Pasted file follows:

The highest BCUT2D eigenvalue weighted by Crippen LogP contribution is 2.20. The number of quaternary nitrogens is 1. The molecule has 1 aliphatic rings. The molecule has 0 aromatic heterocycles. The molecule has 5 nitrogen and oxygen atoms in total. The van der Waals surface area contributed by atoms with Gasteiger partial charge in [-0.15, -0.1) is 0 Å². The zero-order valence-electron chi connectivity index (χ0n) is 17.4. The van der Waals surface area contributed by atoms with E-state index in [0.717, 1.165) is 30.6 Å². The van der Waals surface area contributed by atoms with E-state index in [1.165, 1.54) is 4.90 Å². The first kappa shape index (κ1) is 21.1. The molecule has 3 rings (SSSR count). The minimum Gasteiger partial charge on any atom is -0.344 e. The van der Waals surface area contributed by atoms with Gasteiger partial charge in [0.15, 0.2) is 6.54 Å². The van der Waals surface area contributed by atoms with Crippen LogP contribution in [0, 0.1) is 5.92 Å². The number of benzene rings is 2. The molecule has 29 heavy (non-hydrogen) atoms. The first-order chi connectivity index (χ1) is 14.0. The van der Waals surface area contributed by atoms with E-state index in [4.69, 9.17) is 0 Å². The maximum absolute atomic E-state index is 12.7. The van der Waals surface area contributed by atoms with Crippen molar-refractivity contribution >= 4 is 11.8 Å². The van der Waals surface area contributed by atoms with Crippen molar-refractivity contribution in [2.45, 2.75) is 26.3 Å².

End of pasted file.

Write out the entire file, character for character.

The highest BCUT2D eigenvalue weighted by Crippen LogP contribution is 2.20. The number of quaternary nitrogens is 1. The molecule has 1 aliphatic rings. The molecule has 0 aromatic heterocycles. The molecule has 5 nitrogen and oxygen atoms in total. The van der Waals surface area contributed by atoms with Gasteiger partial charge in [-0.15, -0.1) is 0 Å². The zero-order valence-electron chi connectivity index (χ0n) is 17.4. The van der Waals surface area contributed by atoms with E-state index in [0.717, 1.165) is 30.6 Å². The van der Waals surface area contributed by atoms with E-state index in [1.165, 1.54) is 4.90 Å². The first kappa shape index (κ1) is 21.1. The molecule has 3 rings (SSSR count). The minimum Gasteiger partial charge on any atom is -0.344 e. The van der Waals surface area contributed by atoms with Gasteiger partial charge in [0.15, 0.2) is 6.54 Å². The van der Waals surface area contributed by atoms with Crippen LogP contribution in [0, 0.1) is 5.92 Å². The number of benzene rings is 2. The molecule has 29 heavy (non-hydrogen) atoms. The first-order chi connectivity index (χ1) is 14.0. The van der Waals surface area contributed by atoms with E-state index in [4.69, 9.17) is 0 Å². The maximum absolute atomic E-state index is 12.7. The van der Waals surface area contributed by atoms with Crippen molar-refractivity contribution >= 4 is 11.8 Å². The van der Waals surface area contributed by atoms with Crippen molar-refractivity contribution in [2.45, 2.75) is 26.3 Å².